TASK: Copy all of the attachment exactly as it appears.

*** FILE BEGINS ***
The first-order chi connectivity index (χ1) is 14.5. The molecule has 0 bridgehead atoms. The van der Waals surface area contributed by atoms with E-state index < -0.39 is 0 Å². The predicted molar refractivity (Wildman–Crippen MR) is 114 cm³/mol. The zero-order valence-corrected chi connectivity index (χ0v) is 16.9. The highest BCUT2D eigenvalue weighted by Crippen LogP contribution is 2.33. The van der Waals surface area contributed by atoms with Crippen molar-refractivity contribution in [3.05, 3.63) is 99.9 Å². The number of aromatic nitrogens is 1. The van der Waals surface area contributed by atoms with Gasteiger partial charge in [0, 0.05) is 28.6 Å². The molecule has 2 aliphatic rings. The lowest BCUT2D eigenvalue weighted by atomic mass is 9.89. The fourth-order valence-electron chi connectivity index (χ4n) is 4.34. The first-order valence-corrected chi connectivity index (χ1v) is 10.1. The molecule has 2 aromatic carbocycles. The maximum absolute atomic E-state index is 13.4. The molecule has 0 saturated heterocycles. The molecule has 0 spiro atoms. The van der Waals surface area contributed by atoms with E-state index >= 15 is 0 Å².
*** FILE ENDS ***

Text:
The first-order chi connectivity index (χ1) is 14.5. The molecule has 0 bridgehead atoms. The van der Waals surface area contributed by atoms with E-state index < -0.39 is 0 Å². The predicted molar refractivity (Wildman–Crippen MR) is 114 cm³/mol. The zero-order valence-corrected chi connectivity index (χ0v) is 16.9. The highest BCUT2D eigenvalue weighted by Crippen LogP contribution is 2.33. The van der Waals surface area contributed by atoms with Crippen molar-refractivity contribution in [3.05, 3.63) is 99.9 Å². The number of aromatic nitrogens is 1. The van der Waals surface area contributed by atoms with Gasteiger partial charge in [0, 0.05) is 28.6 Å². The molecule has 2 aliphatic rings. The lowest BCUT2D eigenvalue weighted by atomic mass is 9.89. The fourth-order valence-electron chi connectivity index (χ4n) is 4.34. The first-order valence-corrected chi connectivity index (χ1v) is 10.1. The molecule has 2 aromatic carbocycles. The maximum absolute atomic E-state index is 13.4. The molecule has 0 saturated heterocycles. The molecule has 0 spiro atoms. The van der Waals surface area contributed by atoms with E-state index >= 15 is 0 Å².